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How Brain Performance Improves Workplace Wellness and Productivity

I’ve been studying corporate wellness models for months. It seems to be a hot subject because employers continue to seek new ways to attract and retain the best talent and keep everyone as productive as possible — winning market share, increasing earnings, and dominating the world.

But how can you as a leader, an employer, keep your employees happy, creative, collaborative, healthy and more productive? The new model of workplace wellness is focused on brain performance.

The reality for workplace wellness today

I used to consult with a tech company that offered its employees a breakfast bar serving the most toxic, sugar-laden cereals for their people to consume any time they wanted.

They still have a mock football field in the middle of the workplace, but when I used to go there it appeared people were too out of shape to play much football, or working too hard to even consider it.

The truth is that the company was performing badly, and still is, and I wonder how they can still afford to lease office space with a mock football field in the middle of the office, especially considering they employ a ton of hard-working, well-intentioned geeks who probably don’t like playing sports, including football.

You may mean well with your current wellness program, but is it working? And if so, how do you know?

Most current corporate wellness programs emphasize education, fitness, nutrition, physician referral services, maybe even “happiness” coaching or cooking classes. Sure, the more progressive and bigger employers might offer ping pong tables, in-house fitness centers, meditation rooms, mindfulness classes, and other ways to help people have fun or relax at work.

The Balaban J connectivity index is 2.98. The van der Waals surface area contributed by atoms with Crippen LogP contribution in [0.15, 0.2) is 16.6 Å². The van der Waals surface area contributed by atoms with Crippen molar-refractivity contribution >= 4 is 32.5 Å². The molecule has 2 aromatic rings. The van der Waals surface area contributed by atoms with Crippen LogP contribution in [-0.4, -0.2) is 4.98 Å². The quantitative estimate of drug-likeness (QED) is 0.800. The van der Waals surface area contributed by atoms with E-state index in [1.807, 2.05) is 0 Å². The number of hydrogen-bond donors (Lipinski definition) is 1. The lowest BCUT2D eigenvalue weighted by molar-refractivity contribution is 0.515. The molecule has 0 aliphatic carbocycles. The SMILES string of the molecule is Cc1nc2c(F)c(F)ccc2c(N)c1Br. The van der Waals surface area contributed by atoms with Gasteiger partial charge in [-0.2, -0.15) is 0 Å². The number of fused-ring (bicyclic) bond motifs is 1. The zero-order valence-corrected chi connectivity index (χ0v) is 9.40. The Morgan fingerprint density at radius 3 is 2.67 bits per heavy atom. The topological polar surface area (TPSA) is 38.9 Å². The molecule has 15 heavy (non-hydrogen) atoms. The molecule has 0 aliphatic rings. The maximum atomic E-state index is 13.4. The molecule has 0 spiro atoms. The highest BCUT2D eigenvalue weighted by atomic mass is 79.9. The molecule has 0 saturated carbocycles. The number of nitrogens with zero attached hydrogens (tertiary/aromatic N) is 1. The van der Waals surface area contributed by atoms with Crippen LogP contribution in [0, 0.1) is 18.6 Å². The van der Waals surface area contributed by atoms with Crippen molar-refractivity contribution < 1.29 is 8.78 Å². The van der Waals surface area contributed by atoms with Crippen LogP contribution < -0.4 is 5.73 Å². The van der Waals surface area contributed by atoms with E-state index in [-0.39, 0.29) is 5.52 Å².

Again, the proof lies in the results, and most organizations have a tough time measuring results for wellness.

As it turns out, measuring results for happiness poses challenges. One article in Harvard Business Review suggests that the search for happiness at work may be misguided.

The bottom line is, if you’re going to make an investment in wellness programs to help people be more productive, maybe they should actually be customized for your people’s needs, be effective and provide measurable results.

Raising the bar for wellness

When it comes to your bottom line for wellness investments, are you wasting your money on the wellness programs you have today? What if the majority of your people, your programmers for example, don’t like working out?

What if most of your people never learned to play ping pong? What if your people don’t like eating cereal? What if most of your people believe meditation is too “woo woo?” What if your company culture is such a grind that nobody feels comfortable taking the mindfulness class? What if most humans on the planet believe they don’t have time to meditate?

Given you have a sound business model, the right strategy, specific goals, clear vision, compelling purpose, bold brand, engaging story, appropriate marketing, solid sales, suitable technologies, proper measures and true accountabilities, how can you raise the bar when it comes to wellness at work? For decades, employers and gurus have been trying to crack the code, but there are very few organizations currently working on brain performance in the workplace.